Never knowingly undersolved.

Financial Times 14,169 by Mudd

Posted by Jed on November 23rd, 2012


Absolutely brilliant





1 BUTTERSCOTCH (sweet) BUTTER (goat) SCOTCH (drink)

10 RECITAL (performance) (CLEAR IT)*

11 TORONTO (Canadian city) OR (gold) in TONTO (Lone Ranger brave)

12 WHIRR (turn) first letters of R[eally] I[diotic] H[ill] W[alkers]< R (right)

13 HARDSHIP (privation) D (daughter) in HARSH (severe) P[a]I[n]<

15 PENTAMETER (verse) PEN (write) TAME (harmless) T[i]ER (row minus I)

16 PSST (listen) PS (post script) ST (way)

18 IFFY (not to be trusted) guillotine – take off head of JIFFY (moment)

20 HELICOPTER (with blades) R (runs) after (THE POLICE)*

22 CONTEMPT (disdain) CON (prisoner) TEMPT (invite)

24 ARUBA (WI island) RUB (polish) in A[meric]A

26 SOLVENT clever dd

27 OPALINE (milky) (PAIL)* in ONE (person)

28 BLATHERSKITE (fool) B (bishop) LATHERS KITE (gets bird soapy!)


2 UNCTION (soothing treatment) [f]UNCTION (purpose)

3 TUTORIAL (lesson) (OUT)* in TRIAL (test)

4 ROLL dd


6 TIRED clever dd

7 HUNCHES (feelings) CHE (revolutionary) in HUNS (Germans)

8 CROWN PRINCESS (expected to succeed to throne) CROWN (old money) N (new) in PRICES (costs) S (shilling)

9 COMPUTER GAMES (youngster’s addiction) (MATURE GP)* in COMES (arrives)

14 FEVER PITCH (agitated state) (VIPER)* in FETCH (instruction to dog)

17 TOMAHAWK (weapon) TOM (man) A HAWK (warmonger)

19 FAN CLUB (band of followers) FAN (cool) CLUB (ace – card)

21 TOURIST (one on holiday) SIR< (teacher up) in TOUT (solicitor)

23 ENEMA (injection) hidden backwards in [d]AME NE[llie]

25 ROAR dd?

( )* = anagram    [ ] = omit    < = reverse    dd = double definition

5 Responses to “Financial Times 14,169 by Mudd”

  1. Gaufrid says:

    Thanks Jed
    I had BOAR (swine) for 25dn with the parsing being a homophone (loudly) of bore (yawn).

  2. Pelham Barton says:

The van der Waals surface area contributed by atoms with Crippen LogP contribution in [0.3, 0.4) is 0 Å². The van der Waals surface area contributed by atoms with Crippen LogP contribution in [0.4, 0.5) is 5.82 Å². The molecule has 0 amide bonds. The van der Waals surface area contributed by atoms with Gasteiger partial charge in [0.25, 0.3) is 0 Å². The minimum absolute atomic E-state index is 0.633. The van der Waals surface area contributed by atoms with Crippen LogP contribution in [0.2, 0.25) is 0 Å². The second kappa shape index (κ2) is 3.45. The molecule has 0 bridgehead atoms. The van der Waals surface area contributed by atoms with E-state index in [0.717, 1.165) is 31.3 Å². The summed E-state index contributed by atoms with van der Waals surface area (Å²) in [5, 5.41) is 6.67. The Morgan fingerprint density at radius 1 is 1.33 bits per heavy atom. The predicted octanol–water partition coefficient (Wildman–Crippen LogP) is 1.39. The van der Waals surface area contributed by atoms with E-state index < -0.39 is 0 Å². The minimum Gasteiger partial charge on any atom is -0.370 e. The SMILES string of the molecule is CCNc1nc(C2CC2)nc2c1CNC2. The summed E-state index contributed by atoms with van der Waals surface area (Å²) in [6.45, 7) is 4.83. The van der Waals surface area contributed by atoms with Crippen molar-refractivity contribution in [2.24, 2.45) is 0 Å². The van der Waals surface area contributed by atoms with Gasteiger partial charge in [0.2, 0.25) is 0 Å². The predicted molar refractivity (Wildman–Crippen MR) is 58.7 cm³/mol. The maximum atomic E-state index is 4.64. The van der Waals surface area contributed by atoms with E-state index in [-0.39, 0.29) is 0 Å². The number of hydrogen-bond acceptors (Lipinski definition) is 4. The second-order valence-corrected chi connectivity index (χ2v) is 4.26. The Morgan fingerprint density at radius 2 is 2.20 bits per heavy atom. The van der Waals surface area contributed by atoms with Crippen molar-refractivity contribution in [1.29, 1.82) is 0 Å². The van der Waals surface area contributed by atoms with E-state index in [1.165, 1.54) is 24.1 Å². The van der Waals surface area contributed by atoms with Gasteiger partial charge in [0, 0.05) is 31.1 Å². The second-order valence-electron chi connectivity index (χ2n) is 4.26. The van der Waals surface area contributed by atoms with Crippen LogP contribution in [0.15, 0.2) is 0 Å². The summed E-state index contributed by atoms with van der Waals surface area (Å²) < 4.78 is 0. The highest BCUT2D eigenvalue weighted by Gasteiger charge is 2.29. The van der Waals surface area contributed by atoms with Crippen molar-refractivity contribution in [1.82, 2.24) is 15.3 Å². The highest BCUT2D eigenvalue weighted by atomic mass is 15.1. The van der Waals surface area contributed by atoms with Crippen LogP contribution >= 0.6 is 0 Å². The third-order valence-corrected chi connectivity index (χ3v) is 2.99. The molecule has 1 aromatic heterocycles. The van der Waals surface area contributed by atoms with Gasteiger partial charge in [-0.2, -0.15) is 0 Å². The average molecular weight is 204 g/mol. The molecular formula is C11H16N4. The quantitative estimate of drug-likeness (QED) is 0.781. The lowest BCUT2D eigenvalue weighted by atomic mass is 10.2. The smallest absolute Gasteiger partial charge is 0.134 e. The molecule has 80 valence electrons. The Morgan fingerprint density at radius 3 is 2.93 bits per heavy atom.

Thanks Mudd for a really enjoyable crossword and Jed for the blog. Favourite clue 26ac.

    25dn: I agree with Gaufrid that this is ROAR, but am not completely happy with “loudly” as a homophone indicator – I would prefer something like “out loud”. To me “loudly” only relates to the volume of speech, not the fact of it.

    23dn: Here I would prefer “insides of” to “inside”. We clearly need “up” as the reversal indicator for the surface reading. For those who reason that “up” is always acceptable in a down clue, there is no problem here, and I have no quarrel with them. However, to me, “up” only works for a hidden reversal in a down when the instructions are effectively to take some letters from the clue and reverse them. As the clue is written, the reversal is in the clue, not the grid, which to my mind requires a horizontal reversal indicator.

    22ac: I would be happy with this as a down clue, but do not think that “over” really works as “followed by” in an across clue.

  3. Pelham Barton says:

    Correction to 2 re 25dn: of course I meant I agree with Gaufrid that this is BOAR.

  4. Bamberger says:

    I came to this after solvign the Telegraph in a good time for me.

    After an hour on this I had solved 10a,11a,6d & 23d and thought that 18a might be “omen” m omen t. And that was it.
    1a I had all combinations of nanny and billy but never thought of butter.
    16a You could have sat me here all year and I would never have got that.
    20a I tried anagramming the police but became fixated on blades being something to do with ice as in iceskater and never thought of helicopter.
    24a Even if you had told me to do something with rub and ar , I simply didn’t know aruba.
    26a I had to stare at the answer for 5 minutes before the penny dropped.
    27a Never come across it.
    28a Well I’ve heard some insults but never this one. You’d have to be good to get this from the word play alone.
    2d I may have heard of this but I wouldn’t have got it today.
    4d I could only think of wind as in the stuff that blows or ahem gas.
    5d No matter how I wrote out the letters and only having the t as letter 3 ,I just couldn’t get this. Sometimes anagrams just leap out-this one didn’t.
    8d I didn’t know the term crown princess
    9d Phew -not only did you have to work out the anagram but you had to put it into another word for arrives.
    14d Of all the words I thought of, fetch must have been the only one I didn’t.
    19d Tried to anagram “cool” and “ace” .
    21d I thought of sir or miss but for solicitor I was thinking of the legal variety.
    25a I’m never much good at homophones at the best of times.

    This was miles harder than weekend Mudds. I’m glad I gave up after an hour I don’t think I would have solved one more clue if I had spent a week.
    Well blogged sir

  5. MikeC says:

    Thanks Jed and Mudd. Quite a few tricky ones. I had BOAR for 25d but couldn’t quite see why – amazing how thinking only of the verb-al (as opposed to noun-al) sense can throw one off! I had never heard of BLATHERSKITE but the word play and crossing letters worked well. Both WHIRR and PSST were well hidden, I thought.

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